Speaking from the receiving side… As long as it's not Three Blind Mice or Row Your Boat (aargh!), a tune. And if it fits the person's musical taste, so much the better. But what would make the lesson very special is if you played with them. They only need to get one note and you can give them some sort of rhythm to play, then you can make music together, it's what it's all for.
 

brianr

Senior Member
Messages
850
#14
I think learning a tune is the way.

stay away from scales/too much theory, its far too early.

start with getting a sound on one note. talk embouchure, teeth position ie how much mouthpiece to take. bottom lip over teeth etc etc
talk about two ways to get from one note to the other . ie tongued or slurred . show both/difference

demonstrate a lot.

then on to a tune. I find God Save the Queen is good, starting on a low G, as you can get quite a recognisable lot of it done within the range of low f sharp to middle c. ie no higher octave stuff to worry about .

30 minutes isnt long. dont rush/confuse by trying to cram in too much

good luck
 

nigeld

festina andante
Subscriber
Messages
2,877
Location
Bristol
#16
What a nice birthday present!
I also feel that 30 minutes is rather short.

I presume the student doesn't own a saxophone, so I wouldn't spend any time on how to assemble or look after the instrument - have it ready for them beforehand, with the reed soaked in a glass of water.

The 2 goals I would set for the lesson are:
1. Getting a sound. I think it's easiest to start with just the mouthpiece and neck. Then a G. Try loud and soft.
2. A very simple tune.

A friend of mine just had his first lesson and managed a full G major scale. But he has played guitar, so he knew what a scale is. He is now completely hooked!
So be ready for questions about how to continue.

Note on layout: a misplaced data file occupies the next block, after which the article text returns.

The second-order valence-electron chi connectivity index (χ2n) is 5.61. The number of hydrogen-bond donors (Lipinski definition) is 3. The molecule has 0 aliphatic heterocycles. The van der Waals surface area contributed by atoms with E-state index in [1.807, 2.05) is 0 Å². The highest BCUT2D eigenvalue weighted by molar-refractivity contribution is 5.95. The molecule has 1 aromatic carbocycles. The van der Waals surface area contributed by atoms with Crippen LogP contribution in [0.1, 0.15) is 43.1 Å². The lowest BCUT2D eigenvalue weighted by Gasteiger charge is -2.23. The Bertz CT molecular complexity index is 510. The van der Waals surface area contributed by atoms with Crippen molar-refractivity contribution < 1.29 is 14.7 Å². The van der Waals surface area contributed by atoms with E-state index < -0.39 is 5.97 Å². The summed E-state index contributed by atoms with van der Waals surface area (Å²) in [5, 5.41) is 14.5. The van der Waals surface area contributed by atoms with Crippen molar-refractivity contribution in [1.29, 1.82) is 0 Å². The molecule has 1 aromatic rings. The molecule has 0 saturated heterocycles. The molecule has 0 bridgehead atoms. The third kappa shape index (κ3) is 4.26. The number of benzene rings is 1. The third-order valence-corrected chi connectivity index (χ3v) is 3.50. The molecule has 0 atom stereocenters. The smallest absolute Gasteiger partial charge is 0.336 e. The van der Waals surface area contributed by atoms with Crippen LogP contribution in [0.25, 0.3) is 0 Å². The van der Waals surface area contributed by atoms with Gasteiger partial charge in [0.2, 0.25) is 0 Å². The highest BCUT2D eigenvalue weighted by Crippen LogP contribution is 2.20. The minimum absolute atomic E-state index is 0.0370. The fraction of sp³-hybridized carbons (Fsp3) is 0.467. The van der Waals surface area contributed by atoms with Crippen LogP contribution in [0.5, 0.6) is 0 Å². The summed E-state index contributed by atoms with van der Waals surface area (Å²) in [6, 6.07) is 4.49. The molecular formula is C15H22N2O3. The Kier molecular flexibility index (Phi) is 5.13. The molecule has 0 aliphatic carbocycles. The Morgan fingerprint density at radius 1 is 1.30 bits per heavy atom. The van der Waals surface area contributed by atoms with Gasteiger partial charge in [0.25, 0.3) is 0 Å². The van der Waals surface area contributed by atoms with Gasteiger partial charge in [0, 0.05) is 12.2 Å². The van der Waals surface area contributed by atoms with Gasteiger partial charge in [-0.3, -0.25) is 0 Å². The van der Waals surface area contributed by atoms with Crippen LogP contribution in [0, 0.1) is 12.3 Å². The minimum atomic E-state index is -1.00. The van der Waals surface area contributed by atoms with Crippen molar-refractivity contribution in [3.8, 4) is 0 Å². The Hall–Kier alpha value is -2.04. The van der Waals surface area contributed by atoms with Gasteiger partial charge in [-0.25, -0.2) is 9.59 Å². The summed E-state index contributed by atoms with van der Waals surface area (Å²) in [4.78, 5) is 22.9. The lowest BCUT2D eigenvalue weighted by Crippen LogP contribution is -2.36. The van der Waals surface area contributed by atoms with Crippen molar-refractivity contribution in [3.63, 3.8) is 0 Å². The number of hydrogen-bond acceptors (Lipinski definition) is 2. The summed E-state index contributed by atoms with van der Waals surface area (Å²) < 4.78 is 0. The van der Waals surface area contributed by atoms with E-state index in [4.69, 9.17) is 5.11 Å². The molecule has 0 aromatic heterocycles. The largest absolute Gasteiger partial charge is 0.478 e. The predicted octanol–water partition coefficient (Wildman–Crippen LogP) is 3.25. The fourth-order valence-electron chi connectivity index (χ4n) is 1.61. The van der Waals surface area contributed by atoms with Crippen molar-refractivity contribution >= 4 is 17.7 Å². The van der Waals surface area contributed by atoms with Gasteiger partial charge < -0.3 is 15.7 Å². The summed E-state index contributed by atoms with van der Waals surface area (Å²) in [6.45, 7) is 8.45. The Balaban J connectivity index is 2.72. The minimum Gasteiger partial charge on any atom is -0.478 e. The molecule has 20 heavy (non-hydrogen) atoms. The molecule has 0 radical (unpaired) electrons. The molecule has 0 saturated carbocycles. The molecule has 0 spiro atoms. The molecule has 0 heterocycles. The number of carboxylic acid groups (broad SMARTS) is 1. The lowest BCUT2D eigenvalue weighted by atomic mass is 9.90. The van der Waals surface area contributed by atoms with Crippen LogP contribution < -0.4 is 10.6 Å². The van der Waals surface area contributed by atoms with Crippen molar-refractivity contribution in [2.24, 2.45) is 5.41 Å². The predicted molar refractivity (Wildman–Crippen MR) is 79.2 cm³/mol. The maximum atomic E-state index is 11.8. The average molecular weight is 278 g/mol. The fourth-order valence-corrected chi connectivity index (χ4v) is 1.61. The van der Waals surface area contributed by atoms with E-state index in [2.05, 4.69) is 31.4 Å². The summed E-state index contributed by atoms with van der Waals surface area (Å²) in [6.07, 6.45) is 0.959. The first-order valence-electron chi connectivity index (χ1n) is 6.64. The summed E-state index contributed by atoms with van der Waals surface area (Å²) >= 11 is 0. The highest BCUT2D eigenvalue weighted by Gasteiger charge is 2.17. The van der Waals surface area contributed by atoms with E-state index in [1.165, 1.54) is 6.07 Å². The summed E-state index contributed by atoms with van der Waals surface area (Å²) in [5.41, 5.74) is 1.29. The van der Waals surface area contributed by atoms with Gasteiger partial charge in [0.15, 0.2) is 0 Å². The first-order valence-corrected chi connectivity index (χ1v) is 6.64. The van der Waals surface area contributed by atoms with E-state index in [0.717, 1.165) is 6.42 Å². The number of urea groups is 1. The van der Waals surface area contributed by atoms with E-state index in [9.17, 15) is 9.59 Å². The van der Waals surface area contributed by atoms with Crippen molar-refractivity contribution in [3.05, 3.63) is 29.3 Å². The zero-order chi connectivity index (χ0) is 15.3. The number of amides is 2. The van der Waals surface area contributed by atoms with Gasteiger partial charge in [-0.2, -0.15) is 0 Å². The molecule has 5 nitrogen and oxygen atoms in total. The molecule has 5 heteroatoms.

Pete Thomas

Chief of Stuff
Cafe Moderator
Messages
10,233
Location
Sunny Southampton
#17
I might initially teach the A minor scale, because then they can play either Summertime or the Snake Charming tune (one of my favourite for beginners).

It also provides notes for part of C major, C to G so they can the play Oh When the Saints go Marching In.

I'd be carful to balance a teaser lesson though, a bit of scale (obviously they need to learn some notes) a bit of tune, and a bit of all purpose how to put the reed on etc. An initial lesson should possibly be best as a longish lesson, at least one hour maybe one and a half.
 
Messages
313
Location
Home is Aberdeen
#18
I think everybody is being a bit too sensibly constructive - Mandy just wants the "pupil" to get the hook. I would suggest NO theory, just get the notes to play the first two (maybe four) bars of "Oh when the saints" ....... sure to be "honky" but very recognisable. And it's not a nursery rhyme!!! They'll be back for more, and more.
 

GJ77

Senior Member
Subscriber
Messages
560
Location
Dunmow, Essex.
#20
Teach g, a and b; put on a funky backing track and do some call & response phrases based upon those notes. No theory, just a little creative music making.